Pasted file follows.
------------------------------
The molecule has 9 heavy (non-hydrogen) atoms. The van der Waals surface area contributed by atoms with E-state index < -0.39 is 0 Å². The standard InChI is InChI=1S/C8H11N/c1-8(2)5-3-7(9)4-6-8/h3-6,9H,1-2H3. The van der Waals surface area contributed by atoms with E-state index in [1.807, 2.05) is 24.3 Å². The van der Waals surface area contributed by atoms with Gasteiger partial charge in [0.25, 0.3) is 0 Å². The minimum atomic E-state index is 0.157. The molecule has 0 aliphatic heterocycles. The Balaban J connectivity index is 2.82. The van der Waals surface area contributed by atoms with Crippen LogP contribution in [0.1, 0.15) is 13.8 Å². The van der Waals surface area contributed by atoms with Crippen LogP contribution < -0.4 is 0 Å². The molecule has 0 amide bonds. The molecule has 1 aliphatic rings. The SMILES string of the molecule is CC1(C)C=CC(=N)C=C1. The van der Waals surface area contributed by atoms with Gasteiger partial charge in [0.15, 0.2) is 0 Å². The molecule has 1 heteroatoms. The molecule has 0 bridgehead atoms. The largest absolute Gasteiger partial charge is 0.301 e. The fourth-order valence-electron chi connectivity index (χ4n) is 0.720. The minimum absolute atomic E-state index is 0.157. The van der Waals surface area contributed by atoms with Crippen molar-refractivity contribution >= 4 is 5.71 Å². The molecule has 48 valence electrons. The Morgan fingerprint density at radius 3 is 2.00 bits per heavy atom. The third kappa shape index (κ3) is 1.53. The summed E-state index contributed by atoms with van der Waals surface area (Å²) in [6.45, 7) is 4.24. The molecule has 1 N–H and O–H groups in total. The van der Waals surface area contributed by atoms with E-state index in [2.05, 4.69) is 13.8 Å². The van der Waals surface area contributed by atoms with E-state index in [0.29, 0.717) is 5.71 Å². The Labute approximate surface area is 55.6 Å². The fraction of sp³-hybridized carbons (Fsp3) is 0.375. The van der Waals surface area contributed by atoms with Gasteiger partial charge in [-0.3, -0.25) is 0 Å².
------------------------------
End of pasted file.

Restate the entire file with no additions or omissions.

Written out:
The molecule has 9 heavy (non-hydrogen) atoms. The van der Waals surface area contributed by atoms with E-state index < -0.39 is 0 Å². The standard InChI is InChI=1S/C8H11N/c1-8(2)5-3-7(9)4-6-8/h3-6,9H,1-2H3. The van der Waals surface area contributed by atoms with E-state index in [1.807, 2.05) is 24.3 Å². The van der Waals surface area contributed by atoms with Gasteiger partial charge in [0.25, 0.3) is 0 Å². The minimum atomic E-state index is 0.157. The molecule has 0 aliphatic heterocycles. The Balaban J connectivity index is 2.82. The van der Waals surface area contributed by atoms with Crippen LogP contribution in [0.1, 0.15) is 13.8 Å². The van der Waals surface area contributed by atoms with Crippen LogP contribution < -0.4 is 0 Å². The molecule has 0 amide bonds. The molecule has 1 aliphatic rings. The SMILES string of the molecule is CC1(C)C=CC(=N)C=C1. The van der Waals surface area contributed by atoms with Gasteiger partial charge in [0.15, 0.2) is 0 Å². The molecule has 1 heteroatoms. The molecule has 0 bridgehead atoms. The largest absolute Gasteiger partial charge is 0.301 e. The fourth-order valence-electron chi connectivity index (χ4n) is 0.720. The minimum absolute atomic E-state index is 0.157. The van der Waals surface area contributed by atoms with Crippen molar-refractivity contribution >= 4 is 5.71 Å². The molecule has 48 valence electrons. The Morgan fingerprint density at radius 3 is 2.00 bits per heavy atom. The third kappa shape index (κ3) is 1.53. The summed E-state index contributed by atoms with van der Waals surface area (Å²) in [6.45, 7) is 4.24. The molecule has 1 N–H and O–H groups in total. The van der Waals surface area contributed by atoms with E-state index in [2.05, 4.69) is 13.8 Å². The van der Waals surface area contributed by atoms with E-state index in [0.29, 0.717) is 5.71 Å². The Labute approximate surface area is 55.6 Å². The fraction of sp³-hybridized carbons (Fsp3) is 0.375. The van der Waals surface area contributed by atoms with Gasteiger partial charge in [-0.3, -0.25) is 0 Å².